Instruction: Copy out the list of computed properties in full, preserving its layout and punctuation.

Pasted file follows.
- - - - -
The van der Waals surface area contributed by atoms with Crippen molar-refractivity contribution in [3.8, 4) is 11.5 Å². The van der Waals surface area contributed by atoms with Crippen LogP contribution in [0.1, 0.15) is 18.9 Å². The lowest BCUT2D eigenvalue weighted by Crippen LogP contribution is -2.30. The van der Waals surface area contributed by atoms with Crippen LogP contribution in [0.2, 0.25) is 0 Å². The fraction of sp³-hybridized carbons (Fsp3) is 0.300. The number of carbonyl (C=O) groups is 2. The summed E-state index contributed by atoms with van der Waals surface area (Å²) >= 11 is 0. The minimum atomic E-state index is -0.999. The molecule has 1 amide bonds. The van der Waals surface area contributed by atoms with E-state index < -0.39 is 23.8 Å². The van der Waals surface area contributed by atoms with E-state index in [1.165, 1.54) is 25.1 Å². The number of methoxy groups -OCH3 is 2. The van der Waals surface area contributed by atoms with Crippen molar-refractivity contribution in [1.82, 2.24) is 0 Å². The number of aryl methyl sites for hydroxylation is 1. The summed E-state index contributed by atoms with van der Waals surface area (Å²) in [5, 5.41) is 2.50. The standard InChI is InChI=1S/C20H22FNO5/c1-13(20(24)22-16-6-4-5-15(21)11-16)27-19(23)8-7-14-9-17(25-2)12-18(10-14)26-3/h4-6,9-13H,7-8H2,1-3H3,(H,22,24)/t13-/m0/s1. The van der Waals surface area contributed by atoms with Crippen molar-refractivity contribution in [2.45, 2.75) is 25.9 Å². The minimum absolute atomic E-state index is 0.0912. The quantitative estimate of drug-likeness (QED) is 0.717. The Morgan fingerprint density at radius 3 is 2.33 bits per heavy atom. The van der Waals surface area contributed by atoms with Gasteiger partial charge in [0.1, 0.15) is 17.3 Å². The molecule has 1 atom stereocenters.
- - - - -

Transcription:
The van der Waals surface area contributed by atoms with Crippen molar-refractivity contribution in [3.8, 4) is 11.5 Å². The van der Waals surface area contributed by atoms with Crippen LogP contribution in [0.1, 0.15) is 18.9 Å². The lowest BCUT2D eigenvalue weighted by Crippen LogP contribution is -2.30. The van der Waals surface area contributed by atoms with Crippen LogP contribution in [0.2, 0.25) is 0 Å². The fraction of sp³-hybridized carbons (Fsp3) is 0.300. The number of carbonyl (C=O) groups is 2. The summed E-state index contributed by atoms with van der Waals surface area (Å²) >= 11 is 0. The minimum atomic E-state index is -0.999. The molecule has 1 amide bonds. The van der Waals surface area contributed by atoms with E-state index < -0.39 is 23.8 Å². The van der Waals surface area contributed by atoms with E-state index in [1.165, 1.54) is 25.1 Å². The number of methoxy groups -OCH3 is 2. The van der Waals surface area contributed by atoms with Crippen molar-refractivity contribution in [1.82, 2.24) is 0 Å². The number of aryl methyl sites for hydroxylation is 1. The summed E-state index contributed by atoms with van der Waals surface area (Å²) in [5, 5.41) is 2.50. The standard InChI is InChI=1S/C20H22FNO5/c1-13(20(24)22-16-6-4-5-15(21)11-16)27-19(23)8-7-14-9-17(25-2)12-18(10-14)26-3/h4-6,9-13H,7-8H2,1-3H3,(H,22,24)/t13-/m0/s1. The van der Waals surface area contributed by atoms with Crippen molar-refractivity contribution in [2.45, 2.75) is 25.9 Å². The minimum absolute atomic E-state index is 0.0912. The quantitative estimate of drug-likeness (QED) is 0.717. The Morgan fingerprint density at radius 3 is 2.33 bits per heavy atom. The van der Waals surface area contributed by atoms with Gasteiger partial charge in [0.1, 0.15) is 17.3 Å². The molecule has 1 atom stereocenters.